How to cope with intrusive thoughts

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Health Assured team

05 August 2022

A recent study found that more than 94% of people have unwanted, intrusive thoughts and impulses.

Intrusive thoughts are unwanted thoughts that pop into your mind - they are often unpleasant, happen without warning and interrupt your day-to-day life. These intrusive thoughts may be an indication that you are dealing with a mental health condition as they are common symptoms of anxiety, depression and obsessive-compulsive disorder (OCD).

These thoughts are often reoccurring, hard to manage and can significantly impact an individual’s health and wellbeing. It is therefore essential to develop techniques that deal with these unpleasant thoughts when they arise. 

Intrusive thoughts and mental health

As mentioned, intrusive thoughts are often related to underlying mental health conditions, including (but not limited to) OCD, bipolar disorder and . For example, people who live with OCD usually attempt to suppress these unwanted thoughts by completing specific behaviours (known as compulsions). 

These thoughts and subsequent compulsions are often debilitating and anxiety-inducing, making everyday tasks difficult and time-consuming, which can seriously impact the person’s ability to contribute meaningfully to their personal and professional lives. 

5 tips to cope with intrusive thoughts 

When dealing with intrusive thoughts it can be hard to provide the right help. From time to time, nearly all people will have experiences with unwanted thoughts. While most of these thoughts are harmless and fleeting, there are some instances where they can be distressing and potentially harmful. While these thoughts are nothing to be ashamed of, it is necessary to develop techniques to cope with them. To help with this, we have provided some example techniques below:  

1. Recognise the thoughts 

There is no direct cause of intrusive thoughts – they can occur at any moment and lead to unwanted reactions. One strategy to cope with these thoughts is to recognise and label them as intrusive. By managing these thoughts and recognising them for what they are (momentary thoughts that you cannot control) you can begin to move past them without reaction. 

2. Positive affirmations  

As mentioned, intrusive thoughts are often negative and make the sufferer feel stressed and anxious. It’s important to counteract these negative thoughts, providing yourself with constant encouragement. These positive affirmations may include verbal reminders, such as saying something positive to yourself each morning. They can also be physical – an uplifting phone wallpaper or leaving positive notes at your desk. These small moments of positivity can restore self-competence and, as a result, help you overcome any negative thoughts that can damage your health and wellbeing.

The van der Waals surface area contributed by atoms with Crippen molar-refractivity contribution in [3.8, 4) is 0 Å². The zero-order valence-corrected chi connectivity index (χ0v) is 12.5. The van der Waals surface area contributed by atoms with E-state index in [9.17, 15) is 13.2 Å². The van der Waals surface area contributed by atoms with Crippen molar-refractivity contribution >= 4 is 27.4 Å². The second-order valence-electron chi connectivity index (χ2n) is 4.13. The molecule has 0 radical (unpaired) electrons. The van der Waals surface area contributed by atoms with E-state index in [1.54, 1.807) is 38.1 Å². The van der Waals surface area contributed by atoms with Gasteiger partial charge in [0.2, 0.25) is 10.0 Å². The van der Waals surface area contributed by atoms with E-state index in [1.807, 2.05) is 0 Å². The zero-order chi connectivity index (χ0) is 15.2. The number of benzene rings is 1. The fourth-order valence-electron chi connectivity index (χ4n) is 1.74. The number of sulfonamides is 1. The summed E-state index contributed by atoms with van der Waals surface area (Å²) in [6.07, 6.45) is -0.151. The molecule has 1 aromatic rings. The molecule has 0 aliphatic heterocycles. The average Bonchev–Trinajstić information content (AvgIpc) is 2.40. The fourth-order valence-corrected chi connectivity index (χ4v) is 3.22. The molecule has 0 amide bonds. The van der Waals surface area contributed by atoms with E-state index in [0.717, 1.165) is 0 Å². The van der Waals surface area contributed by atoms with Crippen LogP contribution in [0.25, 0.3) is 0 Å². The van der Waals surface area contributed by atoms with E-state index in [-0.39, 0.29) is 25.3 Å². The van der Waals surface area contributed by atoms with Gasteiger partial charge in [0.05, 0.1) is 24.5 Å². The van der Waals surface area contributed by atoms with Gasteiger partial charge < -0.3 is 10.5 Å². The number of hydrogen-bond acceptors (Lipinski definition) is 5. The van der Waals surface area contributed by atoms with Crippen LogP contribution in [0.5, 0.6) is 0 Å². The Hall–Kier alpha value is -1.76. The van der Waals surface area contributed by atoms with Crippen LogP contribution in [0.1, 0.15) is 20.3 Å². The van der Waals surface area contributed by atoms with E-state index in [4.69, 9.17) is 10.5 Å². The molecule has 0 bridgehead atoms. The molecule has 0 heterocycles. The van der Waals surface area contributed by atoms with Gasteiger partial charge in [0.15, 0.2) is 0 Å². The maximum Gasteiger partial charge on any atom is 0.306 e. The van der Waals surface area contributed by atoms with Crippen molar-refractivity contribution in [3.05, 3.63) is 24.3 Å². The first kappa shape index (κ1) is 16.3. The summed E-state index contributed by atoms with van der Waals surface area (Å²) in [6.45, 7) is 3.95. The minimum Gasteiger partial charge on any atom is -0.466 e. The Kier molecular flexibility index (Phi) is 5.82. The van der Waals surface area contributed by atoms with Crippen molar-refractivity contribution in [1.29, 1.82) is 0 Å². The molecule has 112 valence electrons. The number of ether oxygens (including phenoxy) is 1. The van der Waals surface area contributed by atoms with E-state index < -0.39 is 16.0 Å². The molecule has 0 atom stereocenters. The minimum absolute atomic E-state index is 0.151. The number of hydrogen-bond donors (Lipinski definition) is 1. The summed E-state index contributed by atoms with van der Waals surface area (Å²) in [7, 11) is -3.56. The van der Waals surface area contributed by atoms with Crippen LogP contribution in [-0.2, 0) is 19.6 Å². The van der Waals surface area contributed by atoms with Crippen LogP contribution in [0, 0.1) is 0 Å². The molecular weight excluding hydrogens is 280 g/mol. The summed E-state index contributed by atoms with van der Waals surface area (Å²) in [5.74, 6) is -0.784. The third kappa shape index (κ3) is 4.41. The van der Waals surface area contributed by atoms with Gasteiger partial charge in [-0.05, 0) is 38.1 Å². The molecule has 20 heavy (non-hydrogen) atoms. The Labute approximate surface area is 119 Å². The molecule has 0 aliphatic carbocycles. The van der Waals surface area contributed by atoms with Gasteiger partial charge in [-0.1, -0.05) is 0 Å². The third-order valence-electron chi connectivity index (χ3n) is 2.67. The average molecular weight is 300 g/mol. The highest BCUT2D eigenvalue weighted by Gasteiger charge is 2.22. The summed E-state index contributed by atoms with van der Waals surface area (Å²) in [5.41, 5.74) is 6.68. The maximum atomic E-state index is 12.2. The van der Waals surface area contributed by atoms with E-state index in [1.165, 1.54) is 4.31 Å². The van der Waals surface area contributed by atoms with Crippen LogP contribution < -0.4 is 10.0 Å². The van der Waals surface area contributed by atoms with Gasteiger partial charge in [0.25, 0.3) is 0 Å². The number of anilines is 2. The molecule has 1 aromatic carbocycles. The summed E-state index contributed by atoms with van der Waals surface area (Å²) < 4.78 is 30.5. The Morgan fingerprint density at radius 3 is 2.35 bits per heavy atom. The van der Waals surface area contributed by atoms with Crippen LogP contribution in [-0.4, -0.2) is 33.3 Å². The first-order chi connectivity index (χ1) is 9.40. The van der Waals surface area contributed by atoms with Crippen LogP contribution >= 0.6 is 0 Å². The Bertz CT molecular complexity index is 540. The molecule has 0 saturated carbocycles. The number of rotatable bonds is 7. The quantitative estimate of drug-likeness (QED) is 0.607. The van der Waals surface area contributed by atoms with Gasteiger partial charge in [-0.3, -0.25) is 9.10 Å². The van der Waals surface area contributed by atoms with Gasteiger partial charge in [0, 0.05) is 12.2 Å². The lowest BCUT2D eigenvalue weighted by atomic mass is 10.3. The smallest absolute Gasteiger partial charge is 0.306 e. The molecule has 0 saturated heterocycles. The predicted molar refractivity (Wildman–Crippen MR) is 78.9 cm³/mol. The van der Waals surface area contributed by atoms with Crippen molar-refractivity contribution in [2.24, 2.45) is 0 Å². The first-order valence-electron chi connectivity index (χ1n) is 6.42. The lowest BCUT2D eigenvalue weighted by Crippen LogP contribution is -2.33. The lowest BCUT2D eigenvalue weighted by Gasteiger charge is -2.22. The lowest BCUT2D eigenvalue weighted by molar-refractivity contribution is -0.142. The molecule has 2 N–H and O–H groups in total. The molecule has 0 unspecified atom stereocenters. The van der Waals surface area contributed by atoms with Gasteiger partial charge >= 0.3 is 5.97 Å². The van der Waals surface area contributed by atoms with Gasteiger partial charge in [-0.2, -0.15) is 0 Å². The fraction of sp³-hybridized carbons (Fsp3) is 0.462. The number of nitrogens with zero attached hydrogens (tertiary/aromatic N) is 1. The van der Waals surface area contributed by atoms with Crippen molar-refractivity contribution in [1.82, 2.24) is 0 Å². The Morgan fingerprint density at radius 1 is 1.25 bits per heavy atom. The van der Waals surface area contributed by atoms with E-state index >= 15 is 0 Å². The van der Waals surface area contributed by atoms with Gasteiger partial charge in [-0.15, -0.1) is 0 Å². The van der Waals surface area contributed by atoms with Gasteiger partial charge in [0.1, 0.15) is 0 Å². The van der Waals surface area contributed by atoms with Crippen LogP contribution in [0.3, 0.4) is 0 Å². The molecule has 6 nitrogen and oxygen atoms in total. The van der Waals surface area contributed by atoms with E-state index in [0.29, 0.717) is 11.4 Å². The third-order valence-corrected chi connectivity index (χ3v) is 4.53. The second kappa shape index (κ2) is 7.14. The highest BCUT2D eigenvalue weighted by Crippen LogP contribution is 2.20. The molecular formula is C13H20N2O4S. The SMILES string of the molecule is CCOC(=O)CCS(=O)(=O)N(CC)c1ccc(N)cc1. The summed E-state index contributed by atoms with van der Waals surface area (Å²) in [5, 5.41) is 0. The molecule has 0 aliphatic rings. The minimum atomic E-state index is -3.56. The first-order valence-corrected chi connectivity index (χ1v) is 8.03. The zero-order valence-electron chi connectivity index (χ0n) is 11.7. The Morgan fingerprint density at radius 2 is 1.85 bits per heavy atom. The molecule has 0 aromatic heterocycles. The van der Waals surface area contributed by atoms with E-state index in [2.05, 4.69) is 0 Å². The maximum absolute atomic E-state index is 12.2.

3. Practice mindfulness

Mindfulness is the practice of focusing your attention on the current moment and grounding yourself in the present. It can help you challenge the negative thinking that comes from chronic stress. It can involve relaxing, meditating or concentrating on sounds or thoughts. These exercises can be as short as 60 seconds or as long as an hour. During this time, you can become more aware of yourself and your surroundings. 

Mindfulness practices allow you to relax and clear your mind. Being mindful can be beneficial for tackling intrusive thoughts – helping you acknowledge these thoughts without attaching any importance to them. Additionally, mindfulness can help reduce anxiety and accept our thoughts and feelings. So, while you may still experience these negative thoughts, you move past them without compulsion. 

4. Take care of yourself

Self-care protects against mental and physical health problems. It also prevents those problems from worsening. So, self-care is a way of owning your health - it’s a way to create a happier, healthier and more balanced life.

Self-care can help cultivate feelings of self-compassion and release tension in the body. It could involve exercising, eating a healthy meal or having a better sleep – this time offers a chance to relax and reconnect. These moments of self-care can help reduce feelings of stress and anxiety, both of which increase susceptibility to intrusive thoughts. 

5. Seek treatment 

Dealing with intrusive thoughts can be overwhelming. If you feel like the above methods are not working for you (and you feel ready to do so), you should consider talking to a mental health professional. Therapists can help you recognise where these negative thoughts come from and help you implement strategies to get past them. They can also help you understand the commonality of conditions like intrusive thoughts. Remember, 94% of people are affected by this. Sometimes, it’s good to know that you’re not alone.

Health and wellbeing support from Health Assured

Health Assured is the UK and Ireland’s largest EAP provider – supporting over 15 million lives across 70,000 organisations. We provide around-the-clock, comprehensive support helping employees deal with mental, physical, social and financial wellbeing issues.

 

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